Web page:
A subdued, indeed Zen-like rumination on the things that war spoils can be seen in "The Giant Buddhas", Christian Frei's contemplation of the huge mountain-carved effigies in Bamian, Afghanistan, that the (literally) iconoclastic autocrats of the Taliban blew to pieces six months before 9/11.

The film moves gracefully and gravely from the 7th century, when the Chinese monk Xuanzang made a pilgrimage stop in Bamiyan, to the 21st, in which a French archaeologist leads a dig to find the legendary Sleeping Buddha in that same scarred valley.
The National Post, Toronto Sep 13.2005
A grotesque example of grand-scale malevolence provides the basis for
Christian Frei's remarkable 95-minute documentary, "The Giant Buddhas", shown this week at the Toronto International Film Festival.

Recent seasons have led us into a golden age of ambitious documentaries, and "The Giant Buddhas" takes its place within this movement.

"The Giant Buddhas" places us at a fascinating intersection of politics,
religion and culture. Frei's account ranges from the horrifying to the comic, and in the process delivers as much fresh information as I've ever absorbed from a single documentary.
THE GLOBE AND MAIL (Canada) Sep 12.2005
An engrossing, beautifully photographed documentary from Oscar-nominated director Christian Frei (War Photographer) weaves together tales from distant past and conflict-fraught present to explore the meaning of the Giant Buddhas of Bamiyan.

(rated 3.5 of 4 possible stars)
Toronto Film Festival Daily Sep 10.2005
A moving lament to the enormity of Afghanistan's cultural loss.
Variety Aug 18.2005
All things change; nothing is permanent," runs the old Buddhist saw, in no case more pertinent than Afghanistan's remote Bamiyan valley, whose two giant stone statues, carved out of the rock face, were blown to smithereens by the Taliban in early 2001. Swiss documaker Christian Frei ("War Photographer") takes a pleasingly objective stance toward the emotive subject in "The Giant Buddhas".

Film could almost be retitled "The Buddha Effect," as, rather than just focusing on the history of the statues or their destruction, Frei uses them as a destination point for people's personal journeys, intercut throughout the pic.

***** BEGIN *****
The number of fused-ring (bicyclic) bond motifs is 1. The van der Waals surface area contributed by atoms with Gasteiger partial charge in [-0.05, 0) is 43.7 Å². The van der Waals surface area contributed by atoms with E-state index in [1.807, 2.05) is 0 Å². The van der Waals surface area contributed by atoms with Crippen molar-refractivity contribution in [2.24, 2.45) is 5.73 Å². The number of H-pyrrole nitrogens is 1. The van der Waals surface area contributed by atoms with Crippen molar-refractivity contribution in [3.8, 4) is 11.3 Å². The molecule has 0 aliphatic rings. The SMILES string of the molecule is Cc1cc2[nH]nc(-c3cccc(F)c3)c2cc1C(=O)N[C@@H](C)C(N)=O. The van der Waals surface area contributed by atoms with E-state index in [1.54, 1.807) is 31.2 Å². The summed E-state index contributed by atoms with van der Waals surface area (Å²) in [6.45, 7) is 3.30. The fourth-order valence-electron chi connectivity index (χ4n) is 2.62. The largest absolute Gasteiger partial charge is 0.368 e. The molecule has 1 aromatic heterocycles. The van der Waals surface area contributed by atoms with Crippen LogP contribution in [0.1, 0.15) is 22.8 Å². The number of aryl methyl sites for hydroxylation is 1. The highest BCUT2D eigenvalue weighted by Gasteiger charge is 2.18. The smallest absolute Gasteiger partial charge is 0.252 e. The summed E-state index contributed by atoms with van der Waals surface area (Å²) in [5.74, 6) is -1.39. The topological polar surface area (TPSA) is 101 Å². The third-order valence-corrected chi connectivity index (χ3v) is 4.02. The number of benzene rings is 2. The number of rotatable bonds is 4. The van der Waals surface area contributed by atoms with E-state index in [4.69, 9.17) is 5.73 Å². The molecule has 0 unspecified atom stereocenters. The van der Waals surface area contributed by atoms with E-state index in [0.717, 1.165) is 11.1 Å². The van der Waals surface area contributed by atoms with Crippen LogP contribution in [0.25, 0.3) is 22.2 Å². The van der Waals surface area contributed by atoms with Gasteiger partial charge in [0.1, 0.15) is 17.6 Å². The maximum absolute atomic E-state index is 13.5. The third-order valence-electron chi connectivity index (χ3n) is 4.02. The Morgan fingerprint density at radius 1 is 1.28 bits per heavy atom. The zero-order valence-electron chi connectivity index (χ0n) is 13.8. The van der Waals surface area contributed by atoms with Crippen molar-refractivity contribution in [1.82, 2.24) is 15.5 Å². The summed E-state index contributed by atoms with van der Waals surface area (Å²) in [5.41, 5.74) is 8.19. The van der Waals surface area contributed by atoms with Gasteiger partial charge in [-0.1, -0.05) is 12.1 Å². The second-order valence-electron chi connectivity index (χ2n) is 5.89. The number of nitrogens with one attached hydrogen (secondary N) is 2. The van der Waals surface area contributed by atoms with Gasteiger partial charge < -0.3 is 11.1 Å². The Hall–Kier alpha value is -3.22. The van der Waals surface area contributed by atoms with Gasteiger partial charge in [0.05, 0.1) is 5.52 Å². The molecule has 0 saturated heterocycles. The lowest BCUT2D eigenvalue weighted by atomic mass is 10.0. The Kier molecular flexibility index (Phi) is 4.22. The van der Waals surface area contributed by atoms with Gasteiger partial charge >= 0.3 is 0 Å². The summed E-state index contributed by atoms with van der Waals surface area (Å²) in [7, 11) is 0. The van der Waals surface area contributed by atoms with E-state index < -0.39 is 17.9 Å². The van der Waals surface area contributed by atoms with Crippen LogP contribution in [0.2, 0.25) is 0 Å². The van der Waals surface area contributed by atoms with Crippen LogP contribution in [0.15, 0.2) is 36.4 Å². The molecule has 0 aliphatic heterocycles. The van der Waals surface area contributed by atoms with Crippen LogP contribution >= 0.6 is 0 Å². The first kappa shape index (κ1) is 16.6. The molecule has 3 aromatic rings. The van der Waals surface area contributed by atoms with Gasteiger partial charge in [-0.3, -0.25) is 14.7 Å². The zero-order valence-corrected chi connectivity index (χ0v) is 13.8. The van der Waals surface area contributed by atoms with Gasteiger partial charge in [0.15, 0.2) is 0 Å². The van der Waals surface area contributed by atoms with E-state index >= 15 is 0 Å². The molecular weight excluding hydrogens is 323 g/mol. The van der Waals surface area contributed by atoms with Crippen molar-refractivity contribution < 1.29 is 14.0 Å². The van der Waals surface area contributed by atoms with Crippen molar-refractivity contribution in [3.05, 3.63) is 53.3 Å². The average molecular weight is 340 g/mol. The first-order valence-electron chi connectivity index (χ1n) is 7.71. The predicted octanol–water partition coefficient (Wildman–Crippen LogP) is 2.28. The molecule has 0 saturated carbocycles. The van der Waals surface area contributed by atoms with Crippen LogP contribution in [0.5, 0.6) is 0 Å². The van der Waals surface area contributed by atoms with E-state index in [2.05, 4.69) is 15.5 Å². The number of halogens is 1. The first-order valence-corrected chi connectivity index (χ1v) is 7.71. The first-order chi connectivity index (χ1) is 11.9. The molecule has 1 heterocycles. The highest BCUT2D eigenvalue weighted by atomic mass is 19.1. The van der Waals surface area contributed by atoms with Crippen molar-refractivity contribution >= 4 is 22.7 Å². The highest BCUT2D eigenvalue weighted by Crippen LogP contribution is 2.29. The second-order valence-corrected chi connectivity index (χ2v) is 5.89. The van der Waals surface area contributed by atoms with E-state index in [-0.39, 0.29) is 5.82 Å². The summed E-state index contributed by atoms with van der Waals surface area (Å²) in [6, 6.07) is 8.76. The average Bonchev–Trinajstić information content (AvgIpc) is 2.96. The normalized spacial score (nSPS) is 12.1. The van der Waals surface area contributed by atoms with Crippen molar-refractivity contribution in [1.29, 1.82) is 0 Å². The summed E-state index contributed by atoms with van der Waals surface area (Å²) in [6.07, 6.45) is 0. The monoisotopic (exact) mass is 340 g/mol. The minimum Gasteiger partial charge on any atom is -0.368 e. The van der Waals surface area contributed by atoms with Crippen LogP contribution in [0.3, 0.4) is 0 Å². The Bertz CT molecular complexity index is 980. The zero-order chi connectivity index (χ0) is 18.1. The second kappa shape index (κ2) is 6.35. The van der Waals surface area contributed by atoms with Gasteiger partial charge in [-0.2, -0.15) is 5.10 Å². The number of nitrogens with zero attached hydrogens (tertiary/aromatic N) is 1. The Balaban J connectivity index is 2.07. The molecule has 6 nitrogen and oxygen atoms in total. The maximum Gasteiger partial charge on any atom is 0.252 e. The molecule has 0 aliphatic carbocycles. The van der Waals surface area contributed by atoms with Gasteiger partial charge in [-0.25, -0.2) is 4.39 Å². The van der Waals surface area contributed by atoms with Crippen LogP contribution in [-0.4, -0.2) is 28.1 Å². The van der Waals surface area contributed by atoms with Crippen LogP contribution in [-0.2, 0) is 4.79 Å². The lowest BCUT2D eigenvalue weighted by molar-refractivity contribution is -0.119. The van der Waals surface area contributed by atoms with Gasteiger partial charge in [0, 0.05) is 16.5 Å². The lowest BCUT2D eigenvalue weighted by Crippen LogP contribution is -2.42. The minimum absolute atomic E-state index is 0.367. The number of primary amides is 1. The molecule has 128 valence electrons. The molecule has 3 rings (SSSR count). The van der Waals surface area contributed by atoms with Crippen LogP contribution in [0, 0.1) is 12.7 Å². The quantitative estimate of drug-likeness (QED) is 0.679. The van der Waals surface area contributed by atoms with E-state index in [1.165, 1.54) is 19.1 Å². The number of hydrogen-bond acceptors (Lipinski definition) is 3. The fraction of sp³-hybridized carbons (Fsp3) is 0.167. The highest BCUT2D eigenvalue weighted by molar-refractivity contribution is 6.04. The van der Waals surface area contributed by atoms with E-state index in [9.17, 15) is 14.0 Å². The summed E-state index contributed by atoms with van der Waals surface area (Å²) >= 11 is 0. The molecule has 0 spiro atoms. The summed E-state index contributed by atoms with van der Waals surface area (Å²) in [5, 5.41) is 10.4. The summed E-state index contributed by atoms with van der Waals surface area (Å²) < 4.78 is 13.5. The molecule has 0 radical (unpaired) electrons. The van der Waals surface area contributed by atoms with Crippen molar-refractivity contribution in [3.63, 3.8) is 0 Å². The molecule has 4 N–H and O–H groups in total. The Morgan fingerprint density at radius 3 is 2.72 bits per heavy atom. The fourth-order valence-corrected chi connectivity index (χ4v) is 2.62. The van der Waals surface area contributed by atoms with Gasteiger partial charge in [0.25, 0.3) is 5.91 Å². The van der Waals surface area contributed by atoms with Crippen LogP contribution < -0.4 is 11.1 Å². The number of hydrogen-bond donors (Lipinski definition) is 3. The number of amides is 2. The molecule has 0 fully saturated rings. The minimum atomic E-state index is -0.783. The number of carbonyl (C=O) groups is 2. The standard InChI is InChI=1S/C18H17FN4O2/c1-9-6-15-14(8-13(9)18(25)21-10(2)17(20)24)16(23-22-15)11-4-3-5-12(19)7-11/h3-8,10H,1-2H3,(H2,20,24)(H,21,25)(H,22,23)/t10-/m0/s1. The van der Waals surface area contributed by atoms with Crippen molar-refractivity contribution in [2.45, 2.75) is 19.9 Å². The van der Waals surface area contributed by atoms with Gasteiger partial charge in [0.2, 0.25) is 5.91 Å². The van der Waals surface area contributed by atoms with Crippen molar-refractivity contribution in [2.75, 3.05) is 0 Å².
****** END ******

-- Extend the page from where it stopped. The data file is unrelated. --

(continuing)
That of 7th-century Chinese monk Xuanzang, who crossed from Xi'an to Bamiyan in a 16,000-kilometre trek on foot, recording his thoughts in a surviving diary, is neatly re-enacted -- and leads to one of the film's more interesting strands, the ongoing hunt by archeologists for a third, sleeping Buddha statue that Xuanzang casually mentions. A more fanciful strand, portrayed in letters written by Frei, focuses on Afghan-Canadian author-actress Nelofer Pazira (in Mohsen Makhmalbaf's "Kandahar""Kandahar") who journeys back to Bamiyan in some kind of spiritual odyssey that smacks of grandstanding.

Frei reserves his most straightfaced irony for Unesco boffins who, in a perfect example of Western scientific overkill, want to restore the few remaining chunks of rock to their original positions in the cliffside cavern -- to the bafflement of locals.

Meanwhile, in the pic's funniest seg, the Chinese authorities in Leshan, Sichuan province, immediately set to work building a replica of the principal statue, but have now covered it up, presumably for security reasons. Frei's insistent but rebuffed attempts to get to see it are worthy of a Nick Broomfield documentary.
Catalogue Locarno Filmfestival Aug 03.2005
In these fantastic Oriental landscapes, the director explores, with great sensitivity and perceptiveness, issues around the relationship of mankind to its history, to its spirituality, to violence and terror. He avoids the drama of the event in order to seek out, via the testimony of his interviewees, an account of life and feelings, doubts, sadness, fear and hope, expressed through the prism of the destroyed statues.